Ordinarily when writing the child of the month feature I meet with the family to hear their story and then I write our post. This month’s child story came directly to my inbox thanks to Ms. Pati! Kai’s father was kind enough to send me Kai’s story. Sweet Kai’s story was too touching to re-write in my own words or even shorten; he truly has a story to be told.


February 2013: Kai

“Kai was found in a cardboard box near a water tower near Jincheng City, in central China. He was raised in an orphanage with over 300 children.”

UCP-OC Child of the Month_Kai“On February 20, 2012, Kai Min was united with my wife and I. He was 2 years 10 months old. It took my wife Lisa and I two years through the International Adoption process to get to this point. We had limited information on his health history except that he was born with rectal malformation and was abandoned by his parents at one day of age.

Our story unfolds from here. Lisa and I were given basic information on his psychosocial and motor development. Kai was described as “shy and kind.” He was described to be able to speak 5 words, sit alone but unable to walk. We were told he was potty trained and no longer had any bowel issues because of a surgical repair. It was recorded that he weighed 19 lbs. and we received 4 photos of him in the orphanage. Retrospectively, he looked very sad, and small compared to his fellow orphans.

Upon our “Gottcha Day”, the day orphans are united with their forever family, we saw a pale small fragile little boy that was expressionless. He showed no attachment to the caregivers that brought him to the Civil Affairs Office where we were united. Kai now entered into a new world.

UCP-OC Child of the Month_Kai
Kai’s Physical Therapist Cori uses an inverted half foam roll while he plays, reaches for toys and squatting to pick up fallen ones, in attempt to activate the muscles required for balance.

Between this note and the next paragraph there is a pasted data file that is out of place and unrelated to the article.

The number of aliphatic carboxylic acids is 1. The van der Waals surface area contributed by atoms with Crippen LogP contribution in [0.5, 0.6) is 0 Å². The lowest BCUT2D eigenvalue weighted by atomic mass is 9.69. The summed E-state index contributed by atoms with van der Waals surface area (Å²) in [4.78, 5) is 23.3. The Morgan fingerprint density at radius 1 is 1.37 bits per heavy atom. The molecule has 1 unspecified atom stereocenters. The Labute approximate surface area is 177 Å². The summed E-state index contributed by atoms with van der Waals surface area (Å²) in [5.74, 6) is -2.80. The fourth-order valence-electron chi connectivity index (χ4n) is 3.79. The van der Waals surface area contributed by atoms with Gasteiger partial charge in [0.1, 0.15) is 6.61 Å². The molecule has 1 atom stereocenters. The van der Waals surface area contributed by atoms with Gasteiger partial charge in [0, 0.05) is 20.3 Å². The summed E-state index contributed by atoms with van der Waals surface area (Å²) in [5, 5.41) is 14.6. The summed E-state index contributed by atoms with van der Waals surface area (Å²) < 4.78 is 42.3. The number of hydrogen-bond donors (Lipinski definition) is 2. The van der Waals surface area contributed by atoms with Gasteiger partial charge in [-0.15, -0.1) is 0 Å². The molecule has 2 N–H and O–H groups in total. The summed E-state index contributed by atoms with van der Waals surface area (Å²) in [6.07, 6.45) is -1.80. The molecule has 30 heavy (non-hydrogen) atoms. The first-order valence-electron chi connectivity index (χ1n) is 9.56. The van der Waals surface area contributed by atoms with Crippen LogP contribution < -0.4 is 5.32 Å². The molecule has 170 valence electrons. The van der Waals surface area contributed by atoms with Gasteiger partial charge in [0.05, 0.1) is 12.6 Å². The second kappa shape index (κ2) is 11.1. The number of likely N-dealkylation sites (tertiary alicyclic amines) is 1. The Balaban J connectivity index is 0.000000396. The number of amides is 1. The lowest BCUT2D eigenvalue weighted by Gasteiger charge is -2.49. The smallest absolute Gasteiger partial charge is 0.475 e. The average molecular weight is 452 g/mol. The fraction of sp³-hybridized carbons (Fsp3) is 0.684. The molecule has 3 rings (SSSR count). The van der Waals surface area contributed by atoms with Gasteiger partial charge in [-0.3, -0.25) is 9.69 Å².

On quick inspection, Kai appeared well cared for. It was not until we spent the next several hours to days that we realized his deficits. The back of Kai’s head was flat from spending all his time on his back in a “crib.” He could not roll, or lift his head off the carpet while lying on his stomach. Kai did not crawl or scoot, he could sit up if propped up. The smallest imbalance made him fall flat on his face. In fact, he had a permanent bump on his forehead from seemly repeated falls. Kai was 100% immobile at the ripe age of almost 3 years. When spoke to in Chinese, Kai had no response. We quickly discovered he had never learned the language. Surprisingly to us, Kai knew too well his toes and would play for hours with them by himself in the hotel room. Kai was a victim of his own body. We can only believe that he was left in social isolation in a small cradle that did not even allow him to move. Nonetheless, we were terrified, mad, and lived in disbelief.

Upon Kai’s arrival to the USA, I made multiple doctors’ appointments to have him formally tested for any congenital syndromes that might have been missed or misdiagnosed. After being evaluated by 7 specialists, and denied services by the school district, it appeared that Kai’s developmental delay was due to environmental issues. My wife and I were familiar with Help Me Grow, as our daughter was born premature. Out of the persistence to get Kai help, Help Me Grow directed us to United Cerebral Palsy of Orange County. UCP-OC welcomed Kai with open arms. They were the first organization that navigated the care and therapy that was needed for Kai.

 Today, Kai participates in 3 group sessions, and two individual therapies per week. Kai is blossoming into a boy that walks, runs, plays and climbs at every opportunity. He is beginning to put two words together. All these milestones in just 5 months of treatment! Kai is a new boy and no longer a victim of his own body. He has a long way to come, but nevertheless, he has been given the gift of a “Good Life” –a song my wife and I dedicated to him before meeting him.

Thank you UCP-OC for all your love and support of Kai.”


Dr. Joe & Lisa

If you would like to make a gift to support the services that are helping Kai and his family please click here or contact Elizabeth Wylie at ewylie@ucp-oc.org for more information


Published by Life Without Limits: UCP of Orange County

The mission of UCP of Orange County is to help children with disabilities reach their full potential and improve the quality of life for their families.

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